Griffin praises defensive mindset
The coach's head was supposedly on the chopping block, there were noises that the five-eighth wanted to walk and their final pre-season hit-out was a 44-point hiding at the hands of the team that finished one point ahead of them on the 2013 competition table.
Yet somehow in the space of a fortnight the Broncos have found a defensive resolve missing for much of last season to be undefeated after two rounds with a determination to defend their line that has conceded just 12 points in both games to date.
They're hardly the thrill-a-minute Broncos of the club's halcyon days but they're winning, and that's all the success-starved city has been craving for the past two seasons.
The Broncos conceded an average of 19.9 points per game throughout the 2013 season and while Griffin insists there wasn't a particular focus on rectifying that statistic, he is quietly delighted at the commitment his players are showing to each other.
"We're hanging in there, only letting 12 in every week, and that's what's getting us home at the moment," Griffin said after the Broncos' 16-12 win over North Queensland.
"Everyone's playing for each other and that's coming out in our defence at the moment. Obviously not in our attack at times...
"We had a bit of an air-swing over in New Zealand with that [trial] but we work hard on our defensive game and if you're going to play at this level you've got to be able to do that. But it's not something that we've drilled down and said, 'This is who we're going to be,' it's just the way it's turning out at the moment."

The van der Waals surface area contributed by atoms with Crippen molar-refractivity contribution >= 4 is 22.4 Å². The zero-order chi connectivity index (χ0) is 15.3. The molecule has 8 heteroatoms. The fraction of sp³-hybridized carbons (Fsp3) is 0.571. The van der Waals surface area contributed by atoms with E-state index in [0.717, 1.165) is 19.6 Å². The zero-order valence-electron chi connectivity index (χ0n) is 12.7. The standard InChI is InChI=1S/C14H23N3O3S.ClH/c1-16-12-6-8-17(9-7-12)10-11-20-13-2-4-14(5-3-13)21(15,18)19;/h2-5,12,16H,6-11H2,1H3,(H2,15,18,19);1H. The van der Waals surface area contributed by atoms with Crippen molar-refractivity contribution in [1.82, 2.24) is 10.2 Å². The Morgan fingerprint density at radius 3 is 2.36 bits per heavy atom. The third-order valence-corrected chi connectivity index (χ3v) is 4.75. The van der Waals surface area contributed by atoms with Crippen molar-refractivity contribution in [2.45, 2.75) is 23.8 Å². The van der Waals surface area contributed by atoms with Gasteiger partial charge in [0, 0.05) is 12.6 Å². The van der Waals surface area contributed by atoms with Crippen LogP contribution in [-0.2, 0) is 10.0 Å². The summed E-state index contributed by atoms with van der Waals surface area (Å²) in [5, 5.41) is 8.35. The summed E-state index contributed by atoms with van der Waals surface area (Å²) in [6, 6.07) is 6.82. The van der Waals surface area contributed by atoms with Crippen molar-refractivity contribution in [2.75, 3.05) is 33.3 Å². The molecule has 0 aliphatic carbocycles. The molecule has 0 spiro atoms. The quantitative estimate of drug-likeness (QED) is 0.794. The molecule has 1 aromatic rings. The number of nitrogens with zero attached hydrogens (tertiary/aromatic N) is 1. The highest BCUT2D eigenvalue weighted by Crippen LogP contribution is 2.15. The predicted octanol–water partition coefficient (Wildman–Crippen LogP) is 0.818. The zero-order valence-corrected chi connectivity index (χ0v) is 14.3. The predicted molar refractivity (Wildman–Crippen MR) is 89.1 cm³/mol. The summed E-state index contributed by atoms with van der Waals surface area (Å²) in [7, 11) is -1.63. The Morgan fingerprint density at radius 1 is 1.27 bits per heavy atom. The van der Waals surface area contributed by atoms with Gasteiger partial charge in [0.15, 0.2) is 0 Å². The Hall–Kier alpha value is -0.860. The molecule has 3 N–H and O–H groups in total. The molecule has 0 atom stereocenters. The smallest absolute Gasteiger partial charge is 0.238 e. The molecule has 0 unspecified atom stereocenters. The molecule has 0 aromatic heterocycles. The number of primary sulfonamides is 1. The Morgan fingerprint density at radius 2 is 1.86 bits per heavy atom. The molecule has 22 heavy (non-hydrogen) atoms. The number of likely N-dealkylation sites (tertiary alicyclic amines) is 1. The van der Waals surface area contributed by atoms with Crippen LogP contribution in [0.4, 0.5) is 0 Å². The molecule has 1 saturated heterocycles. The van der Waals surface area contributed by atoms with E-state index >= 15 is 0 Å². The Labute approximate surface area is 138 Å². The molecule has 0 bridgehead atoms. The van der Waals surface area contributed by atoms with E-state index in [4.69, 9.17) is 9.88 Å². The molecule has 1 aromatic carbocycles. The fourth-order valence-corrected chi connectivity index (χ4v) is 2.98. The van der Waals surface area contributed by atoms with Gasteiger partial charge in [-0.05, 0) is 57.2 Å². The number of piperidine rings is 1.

In their 16-12 defeat of the Cowobys on Friday night, the Brisbane defensive line was only breached by a rampant James Tamou laying on a try for Johnathan Thurston and a Gavin Cooper four-pointer from a cross-field kick that threatened to be the match-winner until Andrew McCullough's clincher five minutes from full-time.
It's a far cry from the two trial games that produced a combined scoreline of 80-12 and captain Corey Parker believes they are displaying exactly the type of attitude required to win games early in the season.
"I think it's just a commitment between the group," Parker said of their new-found resolve. "To win footy games you've got to be the best defensive side.
"Early in the year you're not going to be at your best but if you can turn up defensively, that is going to help a fair bit to winning some footy games.
"With any game of football, win lose or draw, if you can walk off and be able to look your mate in the eye and know that you've worked hard for each other, there's some satisfaction in that. Tonight, the fortunate thing was we did that and we got the win, so that was pleasing."
Griffin joked at the club's season launch three weeks ago that when he told his daughter that the start of the season didn't make him nervous her response was, 'You should be.' But perhaps as critics repeatedly quoted 2013 as the worst in the history of the club, the coach saw something in the way the season finished that gave him cause to believe 2014 was going to be better.
"Even though we didn't make the playoffs I thought last year we finished quite well," he said. "As a football team we had some good wins and we had a good off-season, we got a lot of our key people fit and on the field earlier in the year.
"We've still got a few to come back in [Corey] Oates and [Justin] Hodges and people like that but we're wanting to win football games and not thinking it's anything other than what it is. We've worked hard for two wins and we went into the season confident that we were going to be competitive and able to hold our hands up."